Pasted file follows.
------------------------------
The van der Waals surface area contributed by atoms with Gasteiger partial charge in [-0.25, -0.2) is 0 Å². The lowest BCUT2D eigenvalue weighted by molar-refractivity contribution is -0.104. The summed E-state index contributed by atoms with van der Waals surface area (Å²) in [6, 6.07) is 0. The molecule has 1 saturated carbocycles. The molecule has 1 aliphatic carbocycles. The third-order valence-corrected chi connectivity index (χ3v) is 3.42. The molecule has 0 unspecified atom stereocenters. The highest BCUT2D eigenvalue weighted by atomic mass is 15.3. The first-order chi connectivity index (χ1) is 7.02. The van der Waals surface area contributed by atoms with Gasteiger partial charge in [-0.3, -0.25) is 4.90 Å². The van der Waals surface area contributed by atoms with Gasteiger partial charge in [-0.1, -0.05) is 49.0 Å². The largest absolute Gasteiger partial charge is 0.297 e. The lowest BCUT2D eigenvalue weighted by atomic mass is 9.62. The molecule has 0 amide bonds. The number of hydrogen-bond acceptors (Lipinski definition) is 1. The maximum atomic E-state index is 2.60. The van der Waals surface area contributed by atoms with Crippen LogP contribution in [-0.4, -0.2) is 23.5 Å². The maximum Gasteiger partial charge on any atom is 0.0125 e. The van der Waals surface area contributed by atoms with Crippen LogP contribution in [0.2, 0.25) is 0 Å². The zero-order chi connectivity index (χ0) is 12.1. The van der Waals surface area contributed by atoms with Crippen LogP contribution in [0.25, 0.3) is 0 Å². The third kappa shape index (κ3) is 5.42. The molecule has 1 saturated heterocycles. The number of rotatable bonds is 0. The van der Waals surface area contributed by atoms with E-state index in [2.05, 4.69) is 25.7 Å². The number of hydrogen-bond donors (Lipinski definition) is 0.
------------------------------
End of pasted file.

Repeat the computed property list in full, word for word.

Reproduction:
The van der Waals surface area contributed by atoms with Gasteiger partial charge in [-0.25, -0.2) is 0 Å². The lowest BCUT2D eigenvalue weighted by molar-refractivity contribution is -0.104. The summed E-state index contributed by atoms with van der Waals surface area (Å²) in [6, 6.07) is 0. The molecule has 1 saturated carbocycles. The molecule has 1 aliphatic carbocycles. The third-order valence-corrected chi connectivity index (χ3v) is 3.42. The molecule has 0 unspecified atom stereocenters. The highest BCUT2D eigenvalue weighted by atomic mass is 15.3. The first-order chi connectivity index (χ1) is 7.02. The van der Waals surface area contributed by atoms with Gasteiger partial charge in [-0.3, -0.25) is 4.90 Å². The van der Waals surface area contributed by atoms with Gasteiger partial charge in [-0.1, -0.05) is 49.0 Å². The largest absolute Gasteiger partial charge is 0.297 e. The lowest BCUT2D eigenvalue weighted by atomic mass is 9.62. The molecule has 0 amide bonds. The number of hydrogen-bond acceptors (Lipinski definition) is 1. The maximum atomic E-state index is 2.60. The van der Waals surface area contributed by atoms with Crippen LogP contribution in [-0.4, -0.2) is 23.5 Å². The maximum Gasteiger partial charge on any atom is 0.0125 e. The van der Waals surface area contributed by atoms with Crippen LogP contribution in [0.2, 0.25) is 0 Å². The zero-order chi connectivity index (χ0) is 12.1. The van der Waals surface area contributed by atoms with Crippen LogP contribution in [0.25, 0.3) is 0 Å². The third kappa shape index (κ3) is 5.42. The molecule has 1 saturated heterocycles. The number of rotatable bonds is 0. The van der Waals surface area contributed by atoms with E-state index in [2.05, 4.69) is 25.7 Å². The number of hydrogen-bond donors (Lipinski definition) is 0.